Russia’s celebration of victory in World War II is a key pillar of Putin’s rule

Published : 09 May 2024 09:36 PM

Russia is wrapping itself in patriotic pageantry for Victory Day, a celebration of its defeat of Nazi Germany in World War II that President Vladimir Putin has turned into a pillar of his nearly quarter-century in power and a justification of his move into Ukraine.

Even though few veterans of what Russia calls the Great Patriotic War are still alive 79 years after Berlin fell to the Red Army, the victory over Nazi Germany remains the most important and widely revered symbol of the country’s prowess and a key element of national identity.

Thursday's festivities across Russia, led by Putin who this week began his fifth term in office, recall that wartime sacrifice in what has become its most important secular holiday.

The Soviet Union lost about 27 million people in the war, an estimate that many historians consider conservative, scarring virtually every family.

Nazi troops overran much of the western Soviet Union when they invaded in June 1941, before being driven back all the way to Berlin, where the USSR's hammer and sickle flag was raised above the ruined capital. The U.S., U.K, France and other allies mark the end of the war in Europe on May 8.

The immense suffering and sacrifice in cities like Stalingrad, Kursk and Putin's native Leningrad — now St. Petersburg — still serve as a powerful symbol of the country's ability to prevail against seemingly overwhelming challenges.

Since coming to power on the last day of 1999, Putin has made May 9 an important part of his political agenda, featuring displays of military might. Columns of tanks and missiles roll across Red Square and squadrons of fighter jets roar overhead as medal-bedecked veterans join him to review the parade. Many wear the black-and-orange St. George’s ribbon that is traditionally associated with Victory Day. Putin, 71, talks frequently about his family history, sharing memories of his father, who fought on the front during the Nazi siege of the city and was badly wounded.

As Putin tells it, his father, also named Vladimir, came home from a military hospital during the war to see workers trying to take away his wife, Maria, who had been declared dead of starvation. But the elder Putin did not believe she had died — saying she had only lost consciousness, weak with hunger.

 Their first child, Viktor, died during the siege when he was 3, one of more than 1 million Leningrad residents who died in the 872-day blockade, most of them from starvation.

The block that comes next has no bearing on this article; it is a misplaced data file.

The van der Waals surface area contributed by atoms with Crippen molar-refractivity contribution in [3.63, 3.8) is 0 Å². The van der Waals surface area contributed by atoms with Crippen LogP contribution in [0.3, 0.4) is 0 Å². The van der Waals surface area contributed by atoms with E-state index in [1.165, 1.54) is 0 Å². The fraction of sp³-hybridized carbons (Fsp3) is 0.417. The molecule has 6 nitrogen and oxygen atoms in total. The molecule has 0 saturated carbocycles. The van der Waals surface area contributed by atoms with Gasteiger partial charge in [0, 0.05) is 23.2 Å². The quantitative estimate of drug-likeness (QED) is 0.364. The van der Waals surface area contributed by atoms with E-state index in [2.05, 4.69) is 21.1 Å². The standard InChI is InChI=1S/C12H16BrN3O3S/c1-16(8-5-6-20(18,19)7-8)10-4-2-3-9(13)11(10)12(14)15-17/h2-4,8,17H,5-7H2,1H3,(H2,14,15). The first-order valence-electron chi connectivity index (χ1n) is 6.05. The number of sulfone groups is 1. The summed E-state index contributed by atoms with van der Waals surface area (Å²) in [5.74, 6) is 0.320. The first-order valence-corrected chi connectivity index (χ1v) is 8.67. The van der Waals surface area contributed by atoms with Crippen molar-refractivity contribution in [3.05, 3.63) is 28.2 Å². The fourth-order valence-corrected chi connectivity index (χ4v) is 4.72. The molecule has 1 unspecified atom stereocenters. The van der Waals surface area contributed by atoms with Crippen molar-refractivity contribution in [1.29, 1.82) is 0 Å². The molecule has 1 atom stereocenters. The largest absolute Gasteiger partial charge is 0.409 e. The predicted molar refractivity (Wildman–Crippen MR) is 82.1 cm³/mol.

For several years, Putin carried a photo of his father in Victory Day marches — as did others honoring relatives who were war veterans — in what was called the “Immortal Regiment.”

Those demonstrations were suspended during the coronavirus pandemic and then again amid security concerns after the start of the fighting in Ukraine.

As part of his efforts to burnish the Soviet legacy and trample on any attempts to question it, Russia has introduced laws that criminalized the “rehabilitation of Nazism” that include punishing the “desecration” of memorials or challenging Kremlin versions of World War II history.

When he sent troops into Ukraine on Feb. 24, 2022, Putin evoked World War II in seeking to justify his actions that Kyiv and its Western allies denounced as an unprovoked war of aggression. Putin cited the “denazification” of Ukraine as a main goal of Moscow, falsely describing the government of Ukrainian President Volodymyr Zelenskyy, who is Jewish and lost relatives in the Holocaust, as neo-Nazis.

Putin tried to cast Ukraine’s veneration of some of its nationalist leaders who cooperated with the Nazis in World War II as a sign of Kyiv’s purported Nazi sympathies. He regularly made unfounded references to Ukrainian nationalist figures such as Stepan Bandera, who was killed by a Soviet spy in Munich in 1959, as an underlying justification for the Russian military action in Ukraine.

Many observers see Putin’s focus on World War II as part of his efforts to revive the USSR’s clout and prestige and his reliance on Soviet practices.

“It’s the continuous self-identification with the USSR as the victor of Nazism and the lack of any other strong legitimacy that forced the Kremlin to declare ‘denazification’ as the goal of the war,” Nikolay Epplee said in a commentary for Carnegie Russia Eurasia Center.

The Russian leadership, he said, has “locked itself up in a worldview limited by the Soviet past.”